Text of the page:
This list is not comprehensive, or in any particular order. Refer to Faster After 50 for more detail. I have italicized suggestions I need to do better at.

With these suggestions in mind, I’m ready to prepare an annual cycling plan.

My 2020 Cycling Goal …

I said earlier that I was encouraged with my result in the Kawartha Lakes Classic. A personal best time for the distance. Imagine that, at my age.

So, what’s next?

In 2017, I completed the Whistler Gran Fondo, a 122 km race from Vancouver to the Whistler ski resort on the scenic Sea-to-Sky highway. The thing is, I was disappointed with my time. I was still recovering from a concussion from a high speed crash on a long descent.

Do you remember that?

I was symptom free, but overly cautious on descents, of which there were many.

And, I was ill prepared for the cold, and rain that day. Expecting sun, I wore the wrong kit, and subsequently froze. At the finish, I was hypothermic, and couldn’t stop shaking.

I could have done better.

I can to do better.

So, my 2020 cycling goal is to finish in the top 3 of my age bracket in the Whistler Gran Fondo.

I’d say win my age group, but that’s not realistic. In my experience, there is always someone faster.

There, I’ve said it. I can’t change my mind now. You will keep me to it.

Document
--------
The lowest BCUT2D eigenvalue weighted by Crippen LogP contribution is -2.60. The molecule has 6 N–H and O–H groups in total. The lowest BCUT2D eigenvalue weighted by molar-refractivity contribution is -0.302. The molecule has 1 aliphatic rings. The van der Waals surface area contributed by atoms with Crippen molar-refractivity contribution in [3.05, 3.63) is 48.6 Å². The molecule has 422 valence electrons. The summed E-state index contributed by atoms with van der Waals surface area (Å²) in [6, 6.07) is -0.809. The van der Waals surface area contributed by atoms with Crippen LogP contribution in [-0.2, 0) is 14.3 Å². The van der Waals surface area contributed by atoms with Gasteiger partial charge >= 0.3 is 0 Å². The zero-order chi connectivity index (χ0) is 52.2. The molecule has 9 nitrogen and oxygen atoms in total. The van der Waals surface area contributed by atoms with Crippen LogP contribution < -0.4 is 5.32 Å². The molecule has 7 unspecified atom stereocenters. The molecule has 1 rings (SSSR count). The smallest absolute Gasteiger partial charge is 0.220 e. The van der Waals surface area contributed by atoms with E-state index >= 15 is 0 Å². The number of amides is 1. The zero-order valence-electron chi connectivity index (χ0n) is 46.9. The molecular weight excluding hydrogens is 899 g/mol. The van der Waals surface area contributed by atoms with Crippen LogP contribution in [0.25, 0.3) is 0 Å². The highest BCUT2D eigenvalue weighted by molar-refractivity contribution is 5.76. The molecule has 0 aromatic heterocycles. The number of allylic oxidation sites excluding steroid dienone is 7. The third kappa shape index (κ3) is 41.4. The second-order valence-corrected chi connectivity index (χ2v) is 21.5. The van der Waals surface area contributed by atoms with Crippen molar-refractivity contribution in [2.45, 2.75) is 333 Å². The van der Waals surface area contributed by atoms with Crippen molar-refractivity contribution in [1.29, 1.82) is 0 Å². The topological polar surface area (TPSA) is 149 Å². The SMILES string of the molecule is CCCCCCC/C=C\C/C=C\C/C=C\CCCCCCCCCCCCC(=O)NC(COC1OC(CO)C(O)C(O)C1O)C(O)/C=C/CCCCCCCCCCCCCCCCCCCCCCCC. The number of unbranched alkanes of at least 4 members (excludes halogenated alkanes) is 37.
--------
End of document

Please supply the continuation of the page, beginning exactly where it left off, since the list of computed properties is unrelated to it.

Now I can work on an appropriate training plan. I’m going to tweak how I train, and pimp my ride.

Joe Friel’s recommendations 🤔

Joe Friel’s is a cycling coach, and author. His book Faster After 50 outlines strategies to slow, even reverse, the effects of ageing. His recommendations – high intensity workouts, adequate recovery, and additional protein in your diet.

As we age, he illustrates there are 3 “limiting factors” to cycling performance –

  1. Decreasing aerobic capacity
  2. Increasing body fat
  3. Shrinking muscles

The first step in establishing an annual workout schedule is to determine your limiters. This is where you want to focus your time.

But I’m getting ahead of myself. First, I have to determine what type of racing I’m planning to complete. The type of racing you do, the terrain of the race(s), and where you train (ie climate, terrain), determines how you train.

That’s where I’ll head next.

I’m already thinking of next year …

I raced in the Kawartha Lakes Classic this summer, and was pleased with result. It was a personal best for me at this distance (100 km). Despite my age, I continue to improve on the bike.

This got me thinking.

This past month, since returning from Camp PedalWORKS, I re-read Joe Friel’s book Faster After 50. In it, he demonstrates that it is not necessary to slow down, and lose fitness. You will age. It’s inevitable. But you can slow the trend, even reverse it. The key is how you train.

I have trained, in one form or another, all my life, and have followed Joe Friel’s prescription of high intensity training, recovery, and diet for several years now. This coming year, I plan to tweak his training program, and set a new goal for 2020.

In the posts to follow, I’ll outline my new goal, and the plan to achieve it.